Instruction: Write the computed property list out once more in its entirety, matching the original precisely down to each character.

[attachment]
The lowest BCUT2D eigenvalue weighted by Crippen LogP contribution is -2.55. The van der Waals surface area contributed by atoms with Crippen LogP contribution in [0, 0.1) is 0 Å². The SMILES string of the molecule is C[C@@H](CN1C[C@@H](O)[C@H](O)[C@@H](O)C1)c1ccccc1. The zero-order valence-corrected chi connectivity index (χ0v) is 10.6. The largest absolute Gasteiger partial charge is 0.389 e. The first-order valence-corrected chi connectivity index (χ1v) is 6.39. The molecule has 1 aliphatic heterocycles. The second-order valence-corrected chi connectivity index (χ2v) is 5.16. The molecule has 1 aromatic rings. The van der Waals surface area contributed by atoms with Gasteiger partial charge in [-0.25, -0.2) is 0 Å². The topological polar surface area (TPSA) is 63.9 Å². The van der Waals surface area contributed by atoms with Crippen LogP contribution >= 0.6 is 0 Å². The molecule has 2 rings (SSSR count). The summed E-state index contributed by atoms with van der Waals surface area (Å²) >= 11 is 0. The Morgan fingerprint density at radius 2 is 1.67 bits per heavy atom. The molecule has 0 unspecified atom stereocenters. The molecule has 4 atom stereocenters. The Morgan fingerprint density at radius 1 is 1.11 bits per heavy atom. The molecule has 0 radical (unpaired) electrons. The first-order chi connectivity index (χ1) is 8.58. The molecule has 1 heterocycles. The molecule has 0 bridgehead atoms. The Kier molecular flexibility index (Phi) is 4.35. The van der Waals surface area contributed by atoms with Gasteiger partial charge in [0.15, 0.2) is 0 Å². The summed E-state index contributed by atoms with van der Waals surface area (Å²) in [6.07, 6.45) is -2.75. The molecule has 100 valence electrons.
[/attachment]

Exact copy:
The lowest BCUT2D eigenvalue weighted by Crippen LogP contribution is -2.55. The van der Waals surface area contributed by atoms with Crippen LogP contribution in [0, 0.1) is 0 Å². The SMILES string of the molecule is C[C@@H](CN1C[C@@H](O)[C@H](O)[C@@H](O)C1)c1ccccc1. The zero-order valence-corrected chi connectivity index (χ0v) is 10.6. The largest absolute Gasteiger partial charge is 0.389 e. The first-order valence-corrected chi connectivity index (χ1v) is 6.39. The molecule has 1 aliphatic heterocycles. The second-order valence-corrected chi connectivity index (χ2v) is 5.16. The molecule has 1 aromatic rings. The van der Waals surface area contributed by atoms with Gasteiger partial charge in [-0.25, -0.2) is 0 Å². The topological polar surface area (TPSA) is 63.9 Å². The van der Waals surface area contributed by atoms with Crippen LogP contribution >= 0.6 is 0 Å². The molecule has 2 rings (SSSR count). The summed E-state index contributed by atoms with van der Waals surface area (Å²) >= 11 is 0. The Morgan fingerprint density at radius 2 is 1.67 bits per heavy atom. The molecule has 0 unspecified atom stereocenters. The molecule has 4 atom stereocenters. The Morgan fingerprint density at radius 1 is 1.11 bits per heavy atom. The molecule has 0 radical (unpaired) electrons. The first-order chi connectivity index (χ1) is 8.58. The molecule has 1 heterocycles. The molecule has 0 bridgehead atoms. The Kier molecular flexibility index (Phi) is 4.35. The van der Waals surface area contributed by atoms with Gasteiger partial charge in [0.15, 0.2) is 0 Å². The summed E-state index contributed by atoms with van der Waals surface area (Å²) in [6.07, 6.45) is -2.75. The molecule has 100 valence electrons.